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Claude Viallat

A co-founder of the French art collective Supports/Surfaces in 1970/71, Claude Viallat (b.1936, Nîmes) is one of the most renowned representatives and a major figure within the history of French art of the post-war decades. His approach to art is deconstructive, revealing the processes applied to the various material elements that make up a work. Taking inspiration from the paper cut-outs by Henri Matisse, and the work of Simon Hantaï, Viallat is also influenced by the discovery of post-war American artists such as Mark Rothko and Morris Louis. In 1966 he invented a pictorial form that he made his own. Following the same principle as sponge printing, he cuts a sheet of foam into a form vaguely suggestive of a painter’s palette and dips it in paint before applying it to an unstretched and unprimed canvas. The application of this motif replaces the subjective writing of the painter with a neutral sign that makes reference to the act of painting itself. It is an approach that has allowed Viallat to experiment with different techniques on multiple supports.

A large-format, symmetrically arranged triptych, 1976/053 (1976) consists of two side panels painted with blue and red and a central panel painted with yellow. Across these surfaces, the artist has applied the very regular, motif that is emblematic in his work. The work is based around a chromatic structure of three primary colours. The details of its production remain visible in both the cutting of the pieces of fabric and the way in which the paint has been applied. The year 1976, in which this work was created, saw a profound change in the artist’s working method. It brought to a close what Bernard Ceysson called the ‘rotten period’ during which Viallat worked with unstable pigments on all kinds of time-worn mediums. After this date, as Ceysson points out, paint replaces the use of dyes: Viallat uses stencils to apply the motif and brushes to deal with the background and/or the form. Since then, it is the spatial configuration of the piece rather than the material used that has been determining element in Viallat’s work.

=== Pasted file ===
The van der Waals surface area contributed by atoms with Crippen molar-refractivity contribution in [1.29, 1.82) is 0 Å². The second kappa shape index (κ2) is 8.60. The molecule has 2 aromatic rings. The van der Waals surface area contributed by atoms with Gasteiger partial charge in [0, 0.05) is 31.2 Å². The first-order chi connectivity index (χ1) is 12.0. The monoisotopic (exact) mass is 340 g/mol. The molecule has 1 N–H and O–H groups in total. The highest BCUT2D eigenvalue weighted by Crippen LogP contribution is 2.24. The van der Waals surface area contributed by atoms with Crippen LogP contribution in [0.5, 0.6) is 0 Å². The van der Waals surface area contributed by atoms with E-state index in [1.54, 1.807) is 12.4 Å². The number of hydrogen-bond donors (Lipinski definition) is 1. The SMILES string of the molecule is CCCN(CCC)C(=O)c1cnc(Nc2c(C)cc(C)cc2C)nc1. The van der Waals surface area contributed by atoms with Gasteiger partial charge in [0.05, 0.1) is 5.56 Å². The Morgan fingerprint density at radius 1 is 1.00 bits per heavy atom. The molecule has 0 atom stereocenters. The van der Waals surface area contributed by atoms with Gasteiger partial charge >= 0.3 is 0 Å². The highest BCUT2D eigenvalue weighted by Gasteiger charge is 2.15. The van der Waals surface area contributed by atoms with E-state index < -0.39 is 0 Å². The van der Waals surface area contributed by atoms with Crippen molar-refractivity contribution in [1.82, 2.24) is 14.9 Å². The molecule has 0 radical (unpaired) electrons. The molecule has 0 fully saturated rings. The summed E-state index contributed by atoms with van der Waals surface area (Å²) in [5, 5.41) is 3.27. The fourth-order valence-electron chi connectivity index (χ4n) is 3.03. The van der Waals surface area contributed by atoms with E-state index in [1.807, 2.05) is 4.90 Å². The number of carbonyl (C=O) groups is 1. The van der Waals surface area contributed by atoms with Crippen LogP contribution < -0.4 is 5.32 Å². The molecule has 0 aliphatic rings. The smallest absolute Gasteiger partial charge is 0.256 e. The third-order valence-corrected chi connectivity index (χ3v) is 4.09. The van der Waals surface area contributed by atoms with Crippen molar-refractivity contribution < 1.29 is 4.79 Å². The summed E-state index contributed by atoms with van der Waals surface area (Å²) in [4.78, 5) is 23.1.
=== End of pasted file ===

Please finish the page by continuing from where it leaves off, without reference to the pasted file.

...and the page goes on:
Artworks

  1. Claude Viallat, ‘1968/PP010’, 1968. Acrylique sur papier. 70 x 102 cm. Collection Mudam Luxembourg. Donation 2022 – L'artiste et la galerie Ceysson & Bénétière © Photo : Courtesy of galerie Ceysson & Bénétière
    Claude Viallat 1968/PP010, 1968

    Acrylique sur papier
    70 x 102 cm
    Collection Mudam Luxembourg
    Donation 2022 – L'artiste et la galerie Ceysson & Bénétière
    © Photo : Courtesy of galerie Ceysson & Bénétière

  1. Claude Viallat, "1976/053", 1976. Acrylique sur toile. 340 x 600 cm. Collection Mudam Luxembourg – Musée d’Art Moderne Grand-Duc Jean. Acquisition 2022 © Photo : Courtesy of galerie Ceysson & Bénétière
    Claude Viallat 1976/053, 1976

    Acrylique sur toile
    340 x 600 cm
    Collection Mudam Luxembourg
    Acquisition 2022
    © Photo : Courtesy of galerie Ceysson & Bénétière

  1. Claude Viallat, "2022/096", 2022. Acrylique sur tente marabout. 183 x 105 x 105 cm. Collection Mudam Luxembourg – Musée d’Art Moderne Grand-Duc Jean. Donation 2022 – L'artiste et la galerie Ceysson & Bénétière © Photo : Courtesy of galerie Ceysson & Bénétière
    Claude Viallat 2022/096, 2022

    Acrylique sur tente marabout
    183 x 105 x 105 cm
    Collection Mudam Luxembourg
    Donation 2022 – L'artiste et la galerie Ceysson & Bénétière
    © Photo : Courtesy of galerie Ceysson & Bénétière

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